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Re^8: To help not to misguide

by Perl Mouse (Chaplain)
on Jan 04, 2006 at 15:29 UTC ( #520939=note: print w/replies, xml ) Need Help??


in reply to Re^7: To help not to misguide
in thread To help not to misguide

You think one mainstream opinion that is seen as "the correct way for it" is the way to go?
The premise of this entire thread is wrong answers. The fact that many problems have multiple solutions isn't being disputed. The case of a question receiving multiple answers in itself isn't being discussed either. The problem being discussed is wrong answers.
I don't see PM as an answering machine and am really glad that it isn't.
Perhaps you don't, and if you restrict yourself to "discussions" and "meditation", you'll see it isn't an answering machine. But almost all threads in "Seekers of Perl Wisdom" start with a question - from someone seeking an answer. The few top-level postings in SOPW that aren't questions are often considered whether they ought to be moved to a different section.

Perhaps you don't see it as an answering machine, but that's how PM is being marketed ("if you have questions, Perlmonks is the place to be"), and that's how the largest and busiest section looks like.

Perl --((8:>*

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Re^9: To help not to misguide
by eric256 (Parson) on Jan 04, 2006 at 15:41 UTC

    I think the main problem is that everyone has a different definition of a wrong answer. Consider this: No one will post a wrong answer intentionaly (at least I hope not). You then have to wonder where these wrong answers come from. Assuming no one intentionaly answers questions wrong, then you have a couple of flavors I can think of:

    • Answering the wrong question
    • Answering the question, but the OP asked the wrong question.
    • Giving the wrong answer but thinking you are right.

    Now if you look at those options (and please feel free to add more if i'm missing something because I could be "wrong") you should see that general a "wrong" answer could be caused by many things. The only truly wrong answer is the last one in which case the person answering doesn't know they are wrong. This is the case I think most the "pro-wrong" have been supporting. The belief is that at least the person answering the question is going to learn what they did wrong, and others who may also falsly think are right will learn as well. No bad comes from someone learning like this. Consider however that we tell everyone not to answer unless they *KNOW* they are right. Now the last answer is never given, never corrected, and many people out there continue on thinking they are right when in fact they arn't.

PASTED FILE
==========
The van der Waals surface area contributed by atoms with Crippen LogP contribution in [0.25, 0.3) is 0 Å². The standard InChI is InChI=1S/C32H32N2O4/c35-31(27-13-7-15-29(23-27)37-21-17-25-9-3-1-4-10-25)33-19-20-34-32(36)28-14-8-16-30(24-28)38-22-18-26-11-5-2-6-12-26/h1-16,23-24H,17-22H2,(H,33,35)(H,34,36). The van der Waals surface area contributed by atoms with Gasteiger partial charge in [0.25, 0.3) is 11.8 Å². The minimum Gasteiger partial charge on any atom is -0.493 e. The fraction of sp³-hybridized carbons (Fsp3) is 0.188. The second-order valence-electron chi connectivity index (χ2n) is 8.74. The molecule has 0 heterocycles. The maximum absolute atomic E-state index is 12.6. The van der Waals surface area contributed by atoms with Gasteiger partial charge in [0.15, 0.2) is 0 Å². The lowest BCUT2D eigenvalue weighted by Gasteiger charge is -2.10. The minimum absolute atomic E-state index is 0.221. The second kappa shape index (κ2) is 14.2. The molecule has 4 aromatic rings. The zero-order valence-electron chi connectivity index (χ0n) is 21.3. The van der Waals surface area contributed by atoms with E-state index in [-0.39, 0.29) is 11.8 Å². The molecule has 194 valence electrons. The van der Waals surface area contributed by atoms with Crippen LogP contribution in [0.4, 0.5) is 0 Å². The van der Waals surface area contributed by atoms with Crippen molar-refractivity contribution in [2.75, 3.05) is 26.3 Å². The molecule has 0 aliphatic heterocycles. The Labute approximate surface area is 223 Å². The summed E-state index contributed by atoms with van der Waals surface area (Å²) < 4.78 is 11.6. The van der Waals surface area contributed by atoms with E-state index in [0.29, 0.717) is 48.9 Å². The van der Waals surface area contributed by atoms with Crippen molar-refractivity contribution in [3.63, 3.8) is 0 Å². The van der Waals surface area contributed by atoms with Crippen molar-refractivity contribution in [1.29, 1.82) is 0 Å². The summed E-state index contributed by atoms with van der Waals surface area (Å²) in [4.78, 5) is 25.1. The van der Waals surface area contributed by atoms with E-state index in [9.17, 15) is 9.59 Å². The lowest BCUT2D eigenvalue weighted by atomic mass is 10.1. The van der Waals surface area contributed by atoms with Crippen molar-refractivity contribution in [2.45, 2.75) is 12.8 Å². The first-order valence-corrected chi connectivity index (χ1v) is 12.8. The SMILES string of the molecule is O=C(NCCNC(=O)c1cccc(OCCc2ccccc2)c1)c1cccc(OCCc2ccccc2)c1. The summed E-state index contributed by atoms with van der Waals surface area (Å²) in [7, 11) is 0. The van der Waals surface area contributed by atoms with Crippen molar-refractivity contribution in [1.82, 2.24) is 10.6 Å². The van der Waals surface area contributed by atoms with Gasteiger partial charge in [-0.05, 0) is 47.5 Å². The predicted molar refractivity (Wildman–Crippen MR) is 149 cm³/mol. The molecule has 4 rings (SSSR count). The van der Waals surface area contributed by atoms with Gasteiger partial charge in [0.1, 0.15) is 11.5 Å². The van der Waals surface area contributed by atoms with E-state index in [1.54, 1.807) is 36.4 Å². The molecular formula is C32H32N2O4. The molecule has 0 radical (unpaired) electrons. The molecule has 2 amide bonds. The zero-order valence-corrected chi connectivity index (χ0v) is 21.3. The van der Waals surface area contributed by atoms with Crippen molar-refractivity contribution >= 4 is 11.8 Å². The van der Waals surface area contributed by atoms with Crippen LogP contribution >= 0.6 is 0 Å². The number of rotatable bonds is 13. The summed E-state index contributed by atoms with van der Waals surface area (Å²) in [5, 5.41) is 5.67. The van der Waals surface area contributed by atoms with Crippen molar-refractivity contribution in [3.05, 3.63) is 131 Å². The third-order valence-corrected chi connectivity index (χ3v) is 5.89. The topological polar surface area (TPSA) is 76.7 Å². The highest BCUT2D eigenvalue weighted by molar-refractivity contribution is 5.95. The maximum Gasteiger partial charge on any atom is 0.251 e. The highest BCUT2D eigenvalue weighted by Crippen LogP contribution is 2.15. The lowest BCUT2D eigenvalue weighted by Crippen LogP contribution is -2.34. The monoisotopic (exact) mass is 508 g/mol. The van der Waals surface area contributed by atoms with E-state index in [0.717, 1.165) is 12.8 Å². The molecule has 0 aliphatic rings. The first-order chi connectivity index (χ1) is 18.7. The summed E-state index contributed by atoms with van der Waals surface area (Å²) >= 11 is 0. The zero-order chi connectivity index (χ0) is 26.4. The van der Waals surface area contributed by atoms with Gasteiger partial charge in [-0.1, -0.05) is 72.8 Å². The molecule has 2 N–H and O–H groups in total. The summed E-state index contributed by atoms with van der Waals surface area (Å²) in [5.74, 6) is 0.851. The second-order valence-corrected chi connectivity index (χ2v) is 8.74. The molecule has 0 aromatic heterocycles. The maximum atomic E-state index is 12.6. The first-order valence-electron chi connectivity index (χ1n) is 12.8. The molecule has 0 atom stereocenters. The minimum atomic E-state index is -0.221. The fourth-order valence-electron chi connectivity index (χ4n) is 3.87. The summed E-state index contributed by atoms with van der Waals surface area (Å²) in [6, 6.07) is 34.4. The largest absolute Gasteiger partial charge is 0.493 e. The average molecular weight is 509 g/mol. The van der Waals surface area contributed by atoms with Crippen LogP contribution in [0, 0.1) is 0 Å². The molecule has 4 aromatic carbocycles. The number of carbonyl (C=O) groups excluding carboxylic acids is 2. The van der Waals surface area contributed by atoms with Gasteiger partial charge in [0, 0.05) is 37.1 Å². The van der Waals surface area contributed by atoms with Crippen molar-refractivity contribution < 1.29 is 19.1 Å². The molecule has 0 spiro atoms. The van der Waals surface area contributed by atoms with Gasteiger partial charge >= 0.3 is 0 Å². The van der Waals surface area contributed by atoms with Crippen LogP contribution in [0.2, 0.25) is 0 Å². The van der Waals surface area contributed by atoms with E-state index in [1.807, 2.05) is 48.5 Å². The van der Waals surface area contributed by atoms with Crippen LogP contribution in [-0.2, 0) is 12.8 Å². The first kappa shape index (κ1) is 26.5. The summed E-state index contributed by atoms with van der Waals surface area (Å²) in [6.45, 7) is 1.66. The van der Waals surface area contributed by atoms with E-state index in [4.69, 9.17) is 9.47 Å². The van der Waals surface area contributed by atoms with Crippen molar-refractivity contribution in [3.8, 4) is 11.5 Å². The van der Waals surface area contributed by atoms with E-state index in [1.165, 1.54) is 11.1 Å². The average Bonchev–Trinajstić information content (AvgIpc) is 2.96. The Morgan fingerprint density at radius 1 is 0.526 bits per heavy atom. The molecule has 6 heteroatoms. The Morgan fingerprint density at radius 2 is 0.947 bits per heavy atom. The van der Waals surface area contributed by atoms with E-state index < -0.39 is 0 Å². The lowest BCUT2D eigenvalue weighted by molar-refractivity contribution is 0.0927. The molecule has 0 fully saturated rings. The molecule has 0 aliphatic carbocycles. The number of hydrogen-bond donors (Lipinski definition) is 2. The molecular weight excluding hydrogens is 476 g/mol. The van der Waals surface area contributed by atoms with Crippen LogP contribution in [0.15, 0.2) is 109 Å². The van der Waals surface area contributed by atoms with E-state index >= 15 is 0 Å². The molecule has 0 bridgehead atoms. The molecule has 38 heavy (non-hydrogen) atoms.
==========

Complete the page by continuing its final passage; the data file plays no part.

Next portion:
Perhaps you don't see it as an answering machine, but that's how PM is being marketed ("if you have questions, Perlmonks is the place to be"), and that's how the largest and busiest section looks like.

    A place to get "answers" and a place to find a "machine" to get answers are two seperate things. A machine doesn't make errors, humans do. Therefor perlmonks is not a "machine" because we never ever gauruntee 100% accuracy.


    ___________
    Eric Hodges
Re^9: To help not to misguide
by phaylon (Curate) on Jan 04, 2006 at 15:39 UTC
    The premise of this entire thread is wrong answers. The fact that many problems have multiple solutions isn't being disputed. The case of a question receiving multiple answers in itself isn't being discussed either. The problem being discussed is wrong answers.

    You think there's a straight limit between "wrong" and "not-optimal"? I don't think so, and I think the important part is where they meet. If someone states 'perldoc -f print' is the documentation to the integrated space-ship, this is clearly wrong, and someone will correct this. Sure, *you* know something is wrong, but you can't be sure the poster of the "wrong" answer has the same opinion. I'd rather say he must have any reasons good enough for him to post it.

    Perhaps you don't, and if you restrict yourself to "discussions" and "meditation", you'll see it isn't an answering machine. But almost all threads in "Seekers of Perl Wisdom" start with a question - from someone seeking an answer.

    Maybe that's not the optimum then. You can't write wisdom down, you can't categorize wisdom. You do that with knowledge, and I thought that's what Tutorials, Q&A etc. is for. I still see the main advantage of PM in being a community based on discussions, but perhaps you don't.

    Perhaps you don't see it as an answering machine, but that's how PM is being marketed ("if you have questions, Perlmonks is the place to be"), and that's how the largest and busiest section looks like.

    The existance of questions and answers doesn't mean it's an answering machine. The question is: where is the answer found? An answering machine takes the question, makes an index lookup, posts the answer. The benefit of a community is the open discussion that leads to answers, ideas and maybe even better answers. Or are all other communities offsprings of Project Chaos and don't allow the asking of questions?

    Ordinary morality is for ordinary people. -- Aleister Crowley
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